Five Seeking Two Seats On Soil & Water Conservation Board

On Tuesday, Nov. 6, Palm Beach County voters will select two supervisors for a little-known public agency known as the Palm Beach Soil & Water Conservation District.

While the five-member board does not have the authority to levy taxes or enforce laws, it does work with county residents and businesses on protecting natural resources, promoting best management practices and environmental conservation.

Two board seats — Seat 1 and Seat 5 — have drawn five candidates, including one incumbent.


Board Chair Marc Tancer is the current occupant of Seat 1, but he is not seeking re-election. There are three candidates contesting for the seat.

David Legg — Legg lives in Boynton Beach and considers himself retired. He is married with two children. He has a degree in agriculture from Oklahoma State University.

Legg is running because he wants to help with the current programs by seeking out public and private funding. If elected, he wants to concentrate on promoting and assisting the agriculture industry and outreach with public education.

Legg touts his nearly 30 years of experience of working with the group as a cooperating partner during his time with the United States Department of Agriculture (USDA) Natural Resources Conservation Service.

Michelle Sylvester — Sylvester lives in Lantana and works as a manager at a skin cancer pathology lab. She has lived in Palm Beach County for 16 years and is originally from Miami. Sylvester graduated from the University of Miami with a degree in business management.

“I think that we have not paid enough attention to the water quality issues we have here,” Sylvester said. “I’d like to bring new energy to the district and our communities that are threatened.”

Sylvester would like to “elevate the posture of the district” so that it wields more influence. “The district does not hold any purse strings. It does not hold any legislative power to force legislators to do anything,” she said. “We pretty much have to cajole people to bring fresh, clean water to our urban areas and take care of our [agricultural] requirements.”

Ian Wellinghurst — Wellinghurst lives in Tequesta. He is a student at the Palm Beach Gardens campus of Palm Beach State College. He also works at a restaurant. He has lived in Palm Beach County for four years and previously lived in Fryeburg, Maine. He moved to live closer to family, who relocated to Jupiter 15 years ago.

“My dad was with the forest service in the White Mountains,” Wellinghurst said. “I grew up believing in land conservation. With oceans, lakes, the Everglades, I thought there’d be good conservation here, but it doesn’t seem to be that way. I threw my hat in the ring to bring some different ideas.”

He would like to see the different levels of government working together on conservation issues.

“The individual municipalities are doing a lot of good work, but either aren’t on the same page as to what’s working or what’s not working, or the people of the county don’t know what they’re doing,” Wellinghurst said. “I’d like to see them work together on the environment.”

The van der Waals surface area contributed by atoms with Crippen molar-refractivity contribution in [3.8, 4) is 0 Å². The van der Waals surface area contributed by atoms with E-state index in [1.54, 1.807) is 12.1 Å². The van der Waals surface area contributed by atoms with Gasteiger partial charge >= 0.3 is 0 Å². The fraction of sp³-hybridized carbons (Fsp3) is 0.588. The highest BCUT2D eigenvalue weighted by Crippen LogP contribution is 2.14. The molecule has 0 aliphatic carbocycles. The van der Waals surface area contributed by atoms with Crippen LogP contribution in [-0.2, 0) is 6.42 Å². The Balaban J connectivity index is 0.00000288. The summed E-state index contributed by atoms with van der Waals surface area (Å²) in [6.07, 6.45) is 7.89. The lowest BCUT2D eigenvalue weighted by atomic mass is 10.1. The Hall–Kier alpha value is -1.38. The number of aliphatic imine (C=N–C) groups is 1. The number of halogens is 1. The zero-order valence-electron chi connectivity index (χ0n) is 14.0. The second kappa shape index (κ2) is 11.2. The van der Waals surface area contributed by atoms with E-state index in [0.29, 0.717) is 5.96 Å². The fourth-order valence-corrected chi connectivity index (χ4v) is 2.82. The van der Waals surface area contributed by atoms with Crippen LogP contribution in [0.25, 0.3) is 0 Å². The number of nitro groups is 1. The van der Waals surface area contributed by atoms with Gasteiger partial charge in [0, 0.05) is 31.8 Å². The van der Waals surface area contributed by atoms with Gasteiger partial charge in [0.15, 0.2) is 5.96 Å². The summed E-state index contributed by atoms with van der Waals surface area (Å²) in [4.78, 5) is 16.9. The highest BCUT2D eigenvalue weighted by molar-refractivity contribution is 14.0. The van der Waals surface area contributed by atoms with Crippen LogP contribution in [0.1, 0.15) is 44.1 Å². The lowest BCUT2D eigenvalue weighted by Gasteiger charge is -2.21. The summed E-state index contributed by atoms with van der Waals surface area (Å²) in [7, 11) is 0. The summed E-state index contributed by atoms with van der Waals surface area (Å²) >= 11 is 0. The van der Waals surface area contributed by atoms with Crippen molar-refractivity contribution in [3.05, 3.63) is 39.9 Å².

Seat 5 is also being contested, with incumbent Eva Webb seeking re-election against challenger Mark Beaumont.

Eva Webb — Webb lives in Royal Ascot Estates in the Acreage/Loxahatchee area. She has served several terms on the board and has been a past chair. She works as a field representative for the Florida Farm Bureau and wants to continue her work helping to protect the natural resources of Palm Beach County.

Webb also hopes to continue helping the agency promote conservation and educating the public about why conservation is important. She lamented the loss of the district’s urban mobile irrigation lab and hoped that with grant funding and donations, the program could be brought back.

Mark Beaumont — Beaumont has lived in Jupiter since 1989. He owns Auto Art Vinyl Graphics, which makes vehicle wraps and signs. He graduated with a fine arts degree from Rutgers University and originally relocated to the area to serve as the resident set designer at the Burt Reynolds Dinner Theater.

“I’ve always been interested in the environment,” Beaumont said. “I’m interested in the unintended consequences of development. Where I grew up in New Jersey was a new development — the front of the home fronted a creek. Developers moved a lot of land around and didn’t pay attention to topography, and piled edges of dirt on property to smooth it out. Over 10 to 15 years, land started to break up and restore to the natural topography… I really appreciate what we have environmentally, and I want to protect that.”

Beaumont would like the agency to take a more active role on environmental issues. He would like to work closely with other conservation districts on more regional aspects.

“We can’t do any legislation, but we can be advocates for the environment,” he said. “Coming from an advocacy and educational standpoint, I feel that my artistic abilities and public relations abilities would help elevate the Soil & Water Conservation District to where we could help the environment.”

Learn more about the Palm Beach Soil & Water Conservation District at